|Clockwise from top left, young VietnameseCatholic activists Chu Manh Son, Dau Van Duong, Hoang Phong, and Tran Huu Duc, in undated photos.|
HANOI - Four Vietnamese Catholic students have been jailed for up to three-and-a-half years for conducting “anti-state propaganda", a lawyer for two of them said Thursday.
Human rights campaigners slammed the ruling, saying dozens of peaceful political activists have been sentenced to long prison terms since Vietnam, a one-party state, launched a crackdown on free expression in late 2009.
The students, aged between 22 and 25, from a small Catholic community in central Nghe An province, were arrested last year for distributing pro-democracy leaflets and for criticizing the Communist Party. They were charged under Article 88 of the penal code, which rights groups say is often used by the Vietnamese authorities to arbitrarily imprison bloggers, legal advocates, and other critics of the state .
After a half-day hearing, a court in Nghe An handed jail terms of three years and six months to Dau Van Duong, three years and three months to Tran Huu Duc and three years to Chu Manh Son, lawyer Tran Thu Nam told AFP.
They will be placed under house arrest for up to 18 months afterwards, said Nam, who represented two of the men.
The fourth defendant, Nguyen Hoang Phong, was given a suspended prison sentence of 18 months.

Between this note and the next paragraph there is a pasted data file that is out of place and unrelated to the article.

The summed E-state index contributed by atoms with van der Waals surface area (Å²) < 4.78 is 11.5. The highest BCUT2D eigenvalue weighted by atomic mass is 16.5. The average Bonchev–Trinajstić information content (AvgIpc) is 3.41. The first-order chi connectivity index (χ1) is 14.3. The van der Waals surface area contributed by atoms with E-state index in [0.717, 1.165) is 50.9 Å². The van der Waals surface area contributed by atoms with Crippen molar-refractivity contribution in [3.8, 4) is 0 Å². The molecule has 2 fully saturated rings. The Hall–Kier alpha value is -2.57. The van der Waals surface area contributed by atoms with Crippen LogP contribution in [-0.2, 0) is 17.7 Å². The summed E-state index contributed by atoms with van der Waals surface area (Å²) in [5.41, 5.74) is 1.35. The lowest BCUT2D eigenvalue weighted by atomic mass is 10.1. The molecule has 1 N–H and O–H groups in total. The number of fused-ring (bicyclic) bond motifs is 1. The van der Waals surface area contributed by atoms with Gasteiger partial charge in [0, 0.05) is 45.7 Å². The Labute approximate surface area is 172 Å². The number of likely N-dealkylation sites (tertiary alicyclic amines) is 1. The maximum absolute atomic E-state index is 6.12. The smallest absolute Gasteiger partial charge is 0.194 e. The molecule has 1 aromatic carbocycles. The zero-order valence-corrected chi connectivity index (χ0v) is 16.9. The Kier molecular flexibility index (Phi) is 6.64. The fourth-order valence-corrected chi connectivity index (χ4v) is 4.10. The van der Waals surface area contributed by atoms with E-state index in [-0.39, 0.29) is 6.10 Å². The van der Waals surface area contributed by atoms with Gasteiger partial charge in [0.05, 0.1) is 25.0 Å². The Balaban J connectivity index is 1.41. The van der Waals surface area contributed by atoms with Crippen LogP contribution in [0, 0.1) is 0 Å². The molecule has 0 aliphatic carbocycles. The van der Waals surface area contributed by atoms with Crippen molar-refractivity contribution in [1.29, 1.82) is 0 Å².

Deputy Asia director at Human Rights Watch, Phil Robertson, blasted the sentences, saying: “It’s outrageous the Vietnam government has again defied its international commitments to protect free speech and freedom of religion.
“The multi-year sentences meted out by Vietnam’s government-controlled courts against these four young Catholic activists should be overturned, and these men should all be unconditionally released.
“Once again justice is failing Vietnam, as more citizens exercising their rights are railroaded into prison by Vietnam’s government for actions that should not be considered crimes.”
Vietnam, which has a population of about 86 million, is a majority Buddhist nation where the government says it always respects freedom of belief and religion.
But religious activity remains under state control and some groups have complained of ill-treatment, with dozens of Catholic bloggers and activists in detention pending investigation or awaiting trial.